The OIA is a community-based organization with over 400 members spread over a large area. It has extensive knowledge, understanding and established relationships of the displaced persons and strong working relationships with local employers, Thai authorities, religious leaders and other community members. It is a valuable partner in the implementation of training programs and job-placements, in the identification of vulnerable individuals, the delivery of emergency assistance (such as during factory raids and domestic violence incidents) and the holding of sociocultural events to promote integration.

 

Maesot Visit7  

 

Visit to Arakan Worker Union (AWU)

AWU serves all migrants regardless of ethnicity and aims to address and help overcome difficulties faced by migrants through advocacy and training. In 2013, JRS supported AWU in organizing workshops and provide startup materials for women’s health and labor rights.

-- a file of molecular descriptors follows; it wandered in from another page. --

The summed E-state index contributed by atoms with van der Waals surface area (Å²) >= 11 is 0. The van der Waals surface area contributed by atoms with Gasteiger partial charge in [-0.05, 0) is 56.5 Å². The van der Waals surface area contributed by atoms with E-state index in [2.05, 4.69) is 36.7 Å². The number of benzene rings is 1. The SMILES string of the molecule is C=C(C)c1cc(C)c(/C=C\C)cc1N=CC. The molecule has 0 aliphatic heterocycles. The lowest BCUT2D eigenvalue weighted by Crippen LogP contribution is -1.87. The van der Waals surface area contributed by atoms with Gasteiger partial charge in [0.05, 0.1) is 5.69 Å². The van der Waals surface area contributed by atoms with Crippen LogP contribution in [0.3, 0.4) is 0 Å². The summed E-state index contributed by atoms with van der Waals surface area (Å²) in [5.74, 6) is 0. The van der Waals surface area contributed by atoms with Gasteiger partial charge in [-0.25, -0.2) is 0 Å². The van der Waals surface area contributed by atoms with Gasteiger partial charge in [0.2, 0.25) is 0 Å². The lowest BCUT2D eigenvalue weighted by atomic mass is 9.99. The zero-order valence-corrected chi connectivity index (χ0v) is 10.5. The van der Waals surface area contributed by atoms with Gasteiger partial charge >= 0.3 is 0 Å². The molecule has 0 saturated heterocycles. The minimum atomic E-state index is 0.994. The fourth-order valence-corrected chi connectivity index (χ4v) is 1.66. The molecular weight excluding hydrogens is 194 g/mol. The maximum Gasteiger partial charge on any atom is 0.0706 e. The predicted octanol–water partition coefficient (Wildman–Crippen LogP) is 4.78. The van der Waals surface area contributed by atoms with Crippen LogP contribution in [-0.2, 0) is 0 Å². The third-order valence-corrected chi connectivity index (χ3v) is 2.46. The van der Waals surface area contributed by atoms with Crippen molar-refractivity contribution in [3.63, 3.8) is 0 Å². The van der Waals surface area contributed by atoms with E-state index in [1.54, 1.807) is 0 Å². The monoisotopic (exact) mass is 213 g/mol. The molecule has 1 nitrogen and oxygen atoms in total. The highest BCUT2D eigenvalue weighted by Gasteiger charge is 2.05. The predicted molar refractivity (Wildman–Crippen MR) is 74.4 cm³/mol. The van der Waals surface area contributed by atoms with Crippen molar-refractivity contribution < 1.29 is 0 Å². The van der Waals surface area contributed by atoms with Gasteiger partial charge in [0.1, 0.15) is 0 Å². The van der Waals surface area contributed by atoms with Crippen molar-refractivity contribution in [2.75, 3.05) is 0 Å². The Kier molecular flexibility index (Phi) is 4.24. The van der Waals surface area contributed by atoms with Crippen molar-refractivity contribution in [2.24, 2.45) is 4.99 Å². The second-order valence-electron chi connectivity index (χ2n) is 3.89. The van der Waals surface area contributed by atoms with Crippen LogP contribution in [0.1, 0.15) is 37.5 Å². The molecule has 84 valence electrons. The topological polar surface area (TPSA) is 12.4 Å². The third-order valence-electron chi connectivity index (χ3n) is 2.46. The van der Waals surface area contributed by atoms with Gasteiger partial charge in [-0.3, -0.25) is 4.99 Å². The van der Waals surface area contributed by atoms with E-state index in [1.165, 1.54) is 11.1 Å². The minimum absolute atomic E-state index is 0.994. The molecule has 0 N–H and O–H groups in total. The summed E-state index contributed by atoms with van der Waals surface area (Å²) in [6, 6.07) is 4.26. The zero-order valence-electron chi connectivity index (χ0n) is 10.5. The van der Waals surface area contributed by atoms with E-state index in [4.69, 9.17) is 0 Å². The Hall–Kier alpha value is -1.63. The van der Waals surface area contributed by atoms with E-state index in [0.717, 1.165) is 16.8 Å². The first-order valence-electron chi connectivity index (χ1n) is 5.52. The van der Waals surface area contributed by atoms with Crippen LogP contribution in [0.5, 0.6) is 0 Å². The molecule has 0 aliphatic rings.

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Project Myitkyina for Burmese Teacher Training


Pa La Na     

Late last year, JRS volunteers visited the Pa La Na Teachers Training Centre to impart knowledge and skills to trainee teachers. Over two seperate visits, 19 trainee teachers aged 17 to 25 years were taught the use of group work in the classroom and science-project based learning. When completed, trainees had the following outcomes:


• Familiarity with 3 types of groupwork and science based project work (SBPW)

• Ability to understand the rationale for use of groupwork and SBPW

• Ability to design lesson plans incorporating groupwork and SBPW

• Appreciation of everyday resources and recycled products in making useful products such as stoves,   detergents, repellents and sugar

• Review of lessons/activities using KISS (Keep, Improve, Stop, Start)


fuel efficient

 

 

 

Left: “The stoves will be used in the Staff House and also in the trainees’ hostel so that the trainees can boil water in the morning because it is so cold when they wake up.” ~ Irene Ho, JRS Myanmar Director